The first caveat… The “tab” is very fragile indeed. These termination resistors are intended to connect to a “stripline” printed circuit board. Making such a PCB, although not difficult, still leaves you with a transition from co-axial (from a socket) to the PCB, so you may just as well dispense with that, and with due care, connect the inner of the co-ax directly to the tab. This will be the LAST part of the construction.
Termination resistors are freely available on ebay, at a reasonable cost. You will also need co-ax, maybe 150mm of very thin stiff wire, a small piece of braid, a connector of some sort, (DO NOT use an SO239 or PL259. BNC or “N”types are a must!)a heatsink, two screws and nuts to secure everything to the heatsink, (but see the “options” section for the required length), and possibly a fan. A small piece of copper plate between 0.5 and 1mm thick will also be needed. Finally, heatsink compound is required.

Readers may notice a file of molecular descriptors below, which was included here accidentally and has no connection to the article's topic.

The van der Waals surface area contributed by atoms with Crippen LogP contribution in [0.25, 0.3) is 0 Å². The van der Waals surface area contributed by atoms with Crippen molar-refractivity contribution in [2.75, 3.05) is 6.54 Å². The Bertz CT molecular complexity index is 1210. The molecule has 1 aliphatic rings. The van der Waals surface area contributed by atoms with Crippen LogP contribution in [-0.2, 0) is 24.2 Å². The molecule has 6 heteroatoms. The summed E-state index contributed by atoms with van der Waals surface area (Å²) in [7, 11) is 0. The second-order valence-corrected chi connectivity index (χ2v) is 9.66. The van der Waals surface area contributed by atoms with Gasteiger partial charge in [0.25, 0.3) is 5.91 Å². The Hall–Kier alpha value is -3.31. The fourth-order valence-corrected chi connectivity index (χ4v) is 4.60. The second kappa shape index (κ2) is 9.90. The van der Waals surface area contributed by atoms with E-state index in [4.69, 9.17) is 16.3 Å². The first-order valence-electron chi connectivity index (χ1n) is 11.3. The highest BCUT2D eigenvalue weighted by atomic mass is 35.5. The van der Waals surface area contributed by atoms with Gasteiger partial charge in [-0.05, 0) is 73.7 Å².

The construction is fairly straightforward, remove about 25mm of the co-ax outer jacket, push the braid back slightly, then strip off 3mm of inner insulator. Bring the co-ax braid forward again, so that it covers up to the end of the inner insulator. If necessary, trim off a very small amount of braid to allow the last 3mm of inner to be exposed. Use the very thin wire to bind around the outside of the braid to keep it in place. Solder this with a large, very hot iron, (so that you can do the job quickly).